Wine Country writer talks about her time on SNL, Amy Poehler and not taking Molly
Wine Country is a new comedy movie about a group of longtime girlfriends who go to Napa for the weekend to celebrate Rebecca’s (Rachel Dratch) 50th birthday. The film also stars female comedy legends Amy Poehler, Tina Fey, Ana Gasteyer and Maya Rudolph. Directed by Poehler, from a script written by Emily Spivey and Liz Cackowski, the film is based on a real-life wine country trip some of the actresses attended a few years ago. Co-writer Liz Cackowski opens up about the real-life trip that inspired the film, her time writing for Saturday Night Live, and of course, wine.
How one writer wrote about the fake novelist JT LeRoy in an emotional bio-pic
If you were a fan of edgy, youth-driven literature in the 1990s, you may remember books like Sarah or The Heart is Deceitful Above All Things by an author named JT LeRoy. Jeremiah Terminator LeRoy quickly became a literary sensation. But his story, like many stories that make it to film, is lovingly filled with both fantasy and fraud.
Writer/director Daniel Farrands on The Haunting of Sharon Tate
In 1993, I was invited to a party in Beverly Hills at 10050 Cielo Drive, a dead-end street roughly half way up Benedict Canyon. I knew full well it was the so-called “Sharon Tate Mansion,” where the Charles Manson “family” brutally murdered Sharon Tate and three other unfortunate souls.
For ScreenwritingU alum writer/director Linda Palmer, making movies is all about community
When you’re a creative person, it’s important to find a community that supports your efforts, especially when it comes to filmmaking. By definition, there is no more collaborative venture than making a film because it truly takes a village to act in, produce and finance. For filmmaker Linda Palmer, she’s found that supportive village right here in the ScreenwritingU community.
The Wife’s 14-Year Road from Hollywood to Europe and Back Again
Even if you haven’t seen the film The Wife starring Glenn Close, you probably know that Close is cleaning up this awards season having won both the Golden Globe and SAG Award for Best Actress. She’s also nominated for her seventh Oscar for playing Joan Castleman, a wife who must face her life choices when her husband Joe (Jonathan Pryce) is set to receive the Nobel Prize for Literature. Soon, however, the question of who’s really the literary talent in the marriage begins to plague the long-married couple. Secrets, repressed emotions and anger all begin to bubble to the surface.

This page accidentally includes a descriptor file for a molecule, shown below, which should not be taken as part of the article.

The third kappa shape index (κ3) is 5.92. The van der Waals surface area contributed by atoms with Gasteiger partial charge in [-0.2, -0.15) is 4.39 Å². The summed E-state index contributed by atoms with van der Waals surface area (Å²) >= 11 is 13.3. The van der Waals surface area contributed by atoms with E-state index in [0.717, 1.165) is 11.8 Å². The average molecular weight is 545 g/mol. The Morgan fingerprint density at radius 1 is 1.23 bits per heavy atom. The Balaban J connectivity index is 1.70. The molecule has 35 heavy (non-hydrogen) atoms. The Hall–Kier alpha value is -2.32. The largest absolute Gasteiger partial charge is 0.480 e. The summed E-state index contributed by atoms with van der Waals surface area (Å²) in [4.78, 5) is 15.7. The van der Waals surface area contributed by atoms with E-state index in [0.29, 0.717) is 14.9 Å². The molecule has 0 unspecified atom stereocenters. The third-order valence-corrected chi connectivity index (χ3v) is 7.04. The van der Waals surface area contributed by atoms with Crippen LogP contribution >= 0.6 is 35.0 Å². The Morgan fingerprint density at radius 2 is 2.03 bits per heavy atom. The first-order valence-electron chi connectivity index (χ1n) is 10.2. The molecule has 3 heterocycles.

The 3rd Annual National Screenwriters Day is Jan. 5!
“Film’s thought of as a director’s medium because the director creates the end product that appears on the screen. It’s that stupid auteur theory again, that the director is the author of the film. But what does the director shoot—the telephone book? Writers became much more important when sound came in, but they’ve had to put up a valiant fight to get the credit they deserve.” – Billy Wilder
‘On the Basis of Sex’ writer gets notes from his aunt, Ruth Bader Ginsburg
On the Basis of Sex is a biopic about Supreme Court Justice Ruth Bader Ginsburg written by first-time screenwriter Daniel Stiepleman. It’s pretty rare that the subject of a biopic will give notes to the screenwriter, but this case was special. Stiepleman is actually Ginsburg’s nephew. His mother is Ginsburg’s husband Marty’s sister, so I asked him what it like having a groundbreaking Justice in the family.
Video: ScreenwritingU interviews writer/director Joel Edgerton on Boy Erased
ScreenwritingU sat down with Australian filmmaker Joel Edgerton to get his take on this emotional story. He writes and directs this film based on the memoir of Garrad Conley. In his early 20s, Conley personally experienced abuse at the hands of Love in Action, the fundamental Christian program for gays. Edgerton himself plays Victor Sykes, lead counselor at the gay conversion ministry who’s clearly in over his head.
First Man writer Josh Singer on writing a nontraditional character arc
As storytellers, many of us frame our screenplays around The Hero’s Journey architecture, where the hero goes on a dangerous quest and returns forever changed. In many ways, the new film First Man, about astronaut Neil Armstrong, is the ultimate hero’s journey – he spends years sacrificing as he prepares to go to the moon, then, despite setbacks that are both scientific and personal, he makes the perilous journey to the moon – a huge victory for himself and for humanity – and returns home triumphant.